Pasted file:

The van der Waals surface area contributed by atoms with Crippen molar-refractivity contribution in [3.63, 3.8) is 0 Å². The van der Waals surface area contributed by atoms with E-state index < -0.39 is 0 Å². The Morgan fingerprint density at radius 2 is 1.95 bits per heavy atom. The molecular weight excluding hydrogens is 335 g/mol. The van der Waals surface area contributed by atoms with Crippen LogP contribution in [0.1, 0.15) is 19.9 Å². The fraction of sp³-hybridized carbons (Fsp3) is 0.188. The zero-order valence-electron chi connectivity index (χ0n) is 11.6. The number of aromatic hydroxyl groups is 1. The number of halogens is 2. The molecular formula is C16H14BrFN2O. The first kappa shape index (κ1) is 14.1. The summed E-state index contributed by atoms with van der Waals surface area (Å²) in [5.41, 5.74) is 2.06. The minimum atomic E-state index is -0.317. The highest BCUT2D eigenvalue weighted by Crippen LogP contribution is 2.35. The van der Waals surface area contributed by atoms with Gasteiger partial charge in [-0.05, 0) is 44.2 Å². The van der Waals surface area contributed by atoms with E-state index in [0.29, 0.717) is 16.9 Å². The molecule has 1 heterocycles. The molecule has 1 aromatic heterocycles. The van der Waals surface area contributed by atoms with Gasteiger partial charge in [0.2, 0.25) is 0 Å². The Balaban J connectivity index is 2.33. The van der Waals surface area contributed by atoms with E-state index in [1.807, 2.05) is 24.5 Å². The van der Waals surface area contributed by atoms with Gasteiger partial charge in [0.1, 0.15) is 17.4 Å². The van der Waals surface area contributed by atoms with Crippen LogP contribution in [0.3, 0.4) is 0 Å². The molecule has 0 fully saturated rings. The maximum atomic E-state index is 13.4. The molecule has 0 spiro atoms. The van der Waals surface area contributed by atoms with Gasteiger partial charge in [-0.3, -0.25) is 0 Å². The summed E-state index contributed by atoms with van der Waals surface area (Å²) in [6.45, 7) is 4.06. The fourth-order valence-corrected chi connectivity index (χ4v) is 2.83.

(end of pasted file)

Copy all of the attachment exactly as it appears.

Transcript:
The van der Waals surface area contributed by atoms with Crippen molar-refractivity contribution in [3.63, 3.8) is 0 Å². The van der Waals surface area contributed by atoms with E-state index < -0.39 is 0 Å². The Morgan fingerprint density at radius 2 is 1.95 bits per heavy atom. The molecular weight excluding hydrogens is 335 g/mol. The van der Waals surface area contributed by atoms with Crippen LogP contribution in [0.1, 0.15) is 19.9 Å². The fraction of sp³-hybridized carbons (Fsp3) is 0.188. The zero-order valence-electron chi connectivity index (χ0n) is 11.6. The number of aromatic hydroxyl groups is 1. The number of halogens is 2. The molecular formula is C16H14BrFN2O. The first kappa shape index (κ1) is 14.1. The summed E-state index contributed by atoms with van der Waals surface area (Å²) in [5.41, 5.74) is 2.06. The minimum atomic E-state index is -0.317. The highest BCUT2D eigenvalue weighted by Crippen LogP contribution is 2.35. The van der Waals surface area contributed by atoms with Gasteiger partial charge in [-0.05, 0) is 44.2 Å². The van der Waals surface area contributed by atoms with E-state index in [0.29, 0.717) is 16.9 Å². The molecule has 1 heterocycles. The molecule has 1 aromatic heterocycles. The van der Waals surface area contributed by atoms with Gasteiger partial charge in [0.2, 0.25) is 0 Å². The Balaban J connectivity index is 2.33. The van der Waals surface area contributed by atoms with E-state index in [1.807, 2.05) is 24.5 Å². The van der Waals surface area contributed by atoms with Gasteiger partial charge in [0.1, 0.15) is 17.4 Å². The van der Waals surface area contributed by atoms with Crippen LogP contribution in [0.3, 0.4) is 0 Å². The molecule has 0 fully saturated rings. The maximum atomic E-state index is 13.4. The molecule has 0 spiro atoms. The van der Waals surface area contributed by atoms with Gasteiger partial charge in [-0.3, -0.25) is 0 Å². The summed E-state index contributed by atoms with van der Waals surface area (Å²) in [6.45, 7) is 4.06. The fourth-order valence-corrected chi connectivity index (χ4v) is 2.83.